I had the pleasure and honor of being on a panel at an event this past Friday hosted by Texas CEO Magazine in partnership with the Bill Greehey School of Business at St. Mary’s University in which I presented my economic forecast for the San Antonio economy in 2018.

The presentation can be found here.

Employment growth in San Antonio remains healthy but has been slowing a bit over the past twelve months, which follows a similar pattern to the other major metropolitan economies across the state through August. Given the length of the economic expansion, growth rates have regressed toward the long-term average. The unemployment rate in San Antonio is still quite low at 4.1% in August, but it has started to tick up over the past year.

Again, a similar pattern is occurring across the other major metropolitan areas, too. We are at the point in this phase of expansion where the economy is at or very near full employment, so growth is going to be driven by population growth and/or growth in productivity, so it is difficult to see that growth will be much greater than average, if it is at all in 2018. For next year, I believe we continue to see growth in San Antonio with employment increasing in the range 2.25-2.50%, which is around the historical average growth rate of 2.43%. I project that the unemployment rate in 2018 will probably be in the range of 4.00-4.25% in San Antonio in 2018.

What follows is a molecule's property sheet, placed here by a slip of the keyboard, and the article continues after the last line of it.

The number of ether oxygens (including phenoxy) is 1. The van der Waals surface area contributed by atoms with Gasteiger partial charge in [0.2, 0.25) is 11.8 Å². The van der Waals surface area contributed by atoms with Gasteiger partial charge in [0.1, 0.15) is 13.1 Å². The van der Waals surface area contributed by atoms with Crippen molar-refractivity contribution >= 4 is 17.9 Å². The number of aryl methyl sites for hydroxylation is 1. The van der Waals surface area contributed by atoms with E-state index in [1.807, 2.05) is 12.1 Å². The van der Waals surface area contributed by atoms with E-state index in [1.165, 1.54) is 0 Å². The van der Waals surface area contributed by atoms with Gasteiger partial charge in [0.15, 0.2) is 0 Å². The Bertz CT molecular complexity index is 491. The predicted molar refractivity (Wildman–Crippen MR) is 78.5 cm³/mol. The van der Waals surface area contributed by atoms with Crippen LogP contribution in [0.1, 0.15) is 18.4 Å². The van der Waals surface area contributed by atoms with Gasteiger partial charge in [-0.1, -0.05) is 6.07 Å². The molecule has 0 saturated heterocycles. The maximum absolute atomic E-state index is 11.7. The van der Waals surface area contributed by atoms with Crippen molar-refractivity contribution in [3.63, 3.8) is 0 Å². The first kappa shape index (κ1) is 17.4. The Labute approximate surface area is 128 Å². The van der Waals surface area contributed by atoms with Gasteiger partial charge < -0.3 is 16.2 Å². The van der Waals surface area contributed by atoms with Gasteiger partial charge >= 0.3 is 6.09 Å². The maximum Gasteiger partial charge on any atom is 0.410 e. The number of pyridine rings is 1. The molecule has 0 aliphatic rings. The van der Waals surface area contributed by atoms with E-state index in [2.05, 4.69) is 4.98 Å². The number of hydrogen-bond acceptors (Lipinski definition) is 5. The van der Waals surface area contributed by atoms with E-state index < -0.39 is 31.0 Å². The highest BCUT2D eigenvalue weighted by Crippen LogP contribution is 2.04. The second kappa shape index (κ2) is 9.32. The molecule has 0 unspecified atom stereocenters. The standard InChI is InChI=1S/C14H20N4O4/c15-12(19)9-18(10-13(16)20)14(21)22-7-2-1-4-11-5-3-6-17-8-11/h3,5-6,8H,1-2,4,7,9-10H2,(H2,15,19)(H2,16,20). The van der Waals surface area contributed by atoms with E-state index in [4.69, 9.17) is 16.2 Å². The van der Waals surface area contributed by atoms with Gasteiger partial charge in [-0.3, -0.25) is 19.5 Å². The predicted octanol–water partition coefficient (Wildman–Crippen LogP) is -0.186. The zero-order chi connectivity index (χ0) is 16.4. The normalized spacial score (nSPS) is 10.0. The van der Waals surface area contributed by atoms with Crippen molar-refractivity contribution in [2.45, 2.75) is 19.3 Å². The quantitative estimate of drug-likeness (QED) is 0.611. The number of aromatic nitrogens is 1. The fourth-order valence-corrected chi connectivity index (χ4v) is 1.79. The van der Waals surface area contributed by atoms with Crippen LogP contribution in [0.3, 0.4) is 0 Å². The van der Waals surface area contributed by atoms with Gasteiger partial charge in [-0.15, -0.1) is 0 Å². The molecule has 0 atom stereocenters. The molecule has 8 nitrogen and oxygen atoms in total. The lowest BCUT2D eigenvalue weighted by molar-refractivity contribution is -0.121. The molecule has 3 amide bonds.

You will also see in the slides that I think we need to consider the possibility of the U.S. economy going into recession in the next two to three years. This is simply due to the fact that the current expansion is already 100 months old, which makes it the third longest in history. If growth continues over the next two to three years, it will become the longest expansion in history.

If we learned anything in the last recession, it is that growth does not go on forever. The expansion is long in the tooth. As already mentioned, growth in the foreseeable future is going to come from population growth and/or higher levels of productivity. Given the trends in demographics with the aging baby boomer generation and limitations being put on immigration, it is difficult to see where the population growth is going to come from in the next few years. Boosts in productivity are, in part, going to be driven by technological change, and while that is exceedingly difficult to forecast, it is hard to envision from where the boost in productivity will come in the near future. With this in mind, it seems that the odds are pretty high that the economy will run out of steam within the next two to three years.